This post is by Steven Hicks, who is our project specialist at Generation YES. He writes about a recently released 2009 survey – High School Survey of Student Engagement (HSSSE) out of Indiana University. This year, 42,754 high school students participated in the survey. These students where selected from 103 different schools in 27 different states and reflected a cross section of the US population. The study sought to solicit student opinions in three broad areas of engagement: intellectual/academic, social/behavioral, and emotional.
Be sure to watch the video at the end, I found it very interesting that they talked about engagement as a measure of the “relationship” a student has with school, teachers and peers.
Enjoy! – Sylvia
“When we are curious about a child’s words and our responses to those words, the child feels respected. The child IS respected.” – Vivian Gussin Paley
Many schools seek and collect data to help them construct and measure reform efforts in their districts. Typical tools used for education policy analysis are attendance, performance, and achievement data. Data on student perceptions of school — why they go, why they stay (or don’t), and what methods/policies they feel enhance their learning experience are far less common. Unfortunately, student voices are often inferred from quantitative data, which misses the nuances of student motivation and engagement; the omission of student opinion in policy-making results in inadequate, “wishful thinking” policies that inherently prevent students from taking ownership of their learning.
The results for “time on task” questions on the survey may cause concern to those who exclusively view this as a measure of student engagement – 77% of students reported spending five hours or fewer per week on homework. However, when asked about the importance of activities common to adolescents, students overwhelmingly (79%) felt that doing homework was paramount. Students clearly make a distinction between the amount of time spent doing an activity and the importance of the same activities. Combined with the 42% of students who “do not see the value in the work they were being asked to do” and the small percentage (23%) of students who believe that school helps them “solve[ing] real world problems”, it could be inferred that schools should be more concerned with the quality of assigned work and less with traditional “time on task” method of measuring student engagement with the material.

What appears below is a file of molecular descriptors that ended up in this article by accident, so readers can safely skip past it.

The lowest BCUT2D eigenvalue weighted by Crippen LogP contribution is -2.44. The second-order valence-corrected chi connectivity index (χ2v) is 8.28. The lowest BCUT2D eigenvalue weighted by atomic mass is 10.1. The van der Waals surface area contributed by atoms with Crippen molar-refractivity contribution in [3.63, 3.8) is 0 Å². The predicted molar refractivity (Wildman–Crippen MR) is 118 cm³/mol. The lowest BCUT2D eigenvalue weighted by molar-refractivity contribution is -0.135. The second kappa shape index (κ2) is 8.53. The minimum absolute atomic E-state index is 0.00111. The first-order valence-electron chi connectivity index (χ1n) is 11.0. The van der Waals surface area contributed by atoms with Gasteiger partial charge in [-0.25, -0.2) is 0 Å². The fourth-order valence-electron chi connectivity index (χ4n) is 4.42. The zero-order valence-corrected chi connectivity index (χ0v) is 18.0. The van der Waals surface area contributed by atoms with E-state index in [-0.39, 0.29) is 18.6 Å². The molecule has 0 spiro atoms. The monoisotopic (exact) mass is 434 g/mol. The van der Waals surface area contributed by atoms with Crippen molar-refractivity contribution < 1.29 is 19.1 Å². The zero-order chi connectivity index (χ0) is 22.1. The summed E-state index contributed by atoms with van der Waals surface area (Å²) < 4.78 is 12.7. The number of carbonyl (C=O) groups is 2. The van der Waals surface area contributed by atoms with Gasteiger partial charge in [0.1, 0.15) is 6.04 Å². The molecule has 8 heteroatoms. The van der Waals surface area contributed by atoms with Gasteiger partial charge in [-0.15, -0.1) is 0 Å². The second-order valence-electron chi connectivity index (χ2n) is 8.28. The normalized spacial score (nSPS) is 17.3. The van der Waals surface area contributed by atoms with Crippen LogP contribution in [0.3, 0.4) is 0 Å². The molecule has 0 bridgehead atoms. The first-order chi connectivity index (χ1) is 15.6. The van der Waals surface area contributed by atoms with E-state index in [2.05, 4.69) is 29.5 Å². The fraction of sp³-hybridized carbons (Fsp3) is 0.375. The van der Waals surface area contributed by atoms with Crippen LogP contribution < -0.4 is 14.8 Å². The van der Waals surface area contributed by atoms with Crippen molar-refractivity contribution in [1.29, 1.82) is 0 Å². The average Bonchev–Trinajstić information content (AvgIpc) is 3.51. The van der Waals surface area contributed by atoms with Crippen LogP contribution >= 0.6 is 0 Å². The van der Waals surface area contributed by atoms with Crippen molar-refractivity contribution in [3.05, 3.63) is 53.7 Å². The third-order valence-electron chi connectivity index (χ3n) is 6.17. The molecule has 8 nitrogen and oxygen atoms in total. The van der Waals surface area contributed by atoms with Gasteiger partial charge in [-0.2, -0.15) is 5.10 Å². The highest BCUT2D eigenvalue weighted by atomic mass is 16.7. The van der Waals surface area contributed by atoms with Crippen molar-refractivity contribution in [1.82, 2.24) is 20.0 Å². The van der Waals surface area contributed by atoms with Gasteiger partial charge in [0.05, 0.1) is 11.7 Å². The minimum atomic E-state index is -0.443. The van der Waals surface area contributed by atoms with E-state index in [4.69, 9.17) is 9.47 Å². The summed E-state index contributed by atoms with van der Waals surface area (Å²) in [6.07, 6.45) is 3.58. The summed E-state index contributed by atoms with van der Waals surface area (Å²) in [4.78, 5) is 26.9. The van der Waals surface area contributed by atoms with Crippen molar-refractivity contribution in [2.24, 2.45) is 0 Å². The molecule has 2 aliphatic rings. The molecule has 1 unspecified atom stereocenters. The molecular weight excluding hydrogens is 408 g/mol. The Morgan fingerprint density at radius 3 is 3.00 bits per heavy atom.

Students were also asked to rate the degree to which various instructional methods excite/engage them. Overwhelmingly, students chose collaborative activities where they are active participants in the learning process as being “some” or “very much” exciting/engaging: “Discussion and Debate” (61%), “Group Projects” (60%), “Presentations” (46%), “Role-Plays” (43%), “Art and Drama Activities” (49%), and “Projects and Lessons Involving Technology” (55%) were all rated very highly by students. Contrast these activities with more independent/passive ones such as “Teacher Lecture” (26%), “Individual Reading” (30%), and “Writing Projects” (30%); it can be noted that “Teacher Lecture” was the least engaging activity with 45% of students saying that it was not at all exciting/engaging to them.
The conclusion of the 2009 HSSSE Survey revealed the same gaps in engagement as previous years. These “engagement gaps” closely mirror the typical gaps in achievement shown by multiple other studies: girls are more engaged than boys, Caucasian and Asian students are more engaged than black or Latino students, wealthier students are more engaged than those on free lunch, etc. The relationship between the achievement and engagement gaps needs to be further studied, however, the results of this survey suggest that gaps in engagement are potentially more addressable than achievement gaps at the school level — simply modifying the quality of assignments and delivery of knowledge may go a long way to increasing performance.
There is plenty of room to debate about why students feel the way they do, or whether they “know what’s best” for themselves; some may even question to what degree schools should be concerned with making content “interesting”. However, we teach students to consider their audience when conveying information — why should they expect less from us?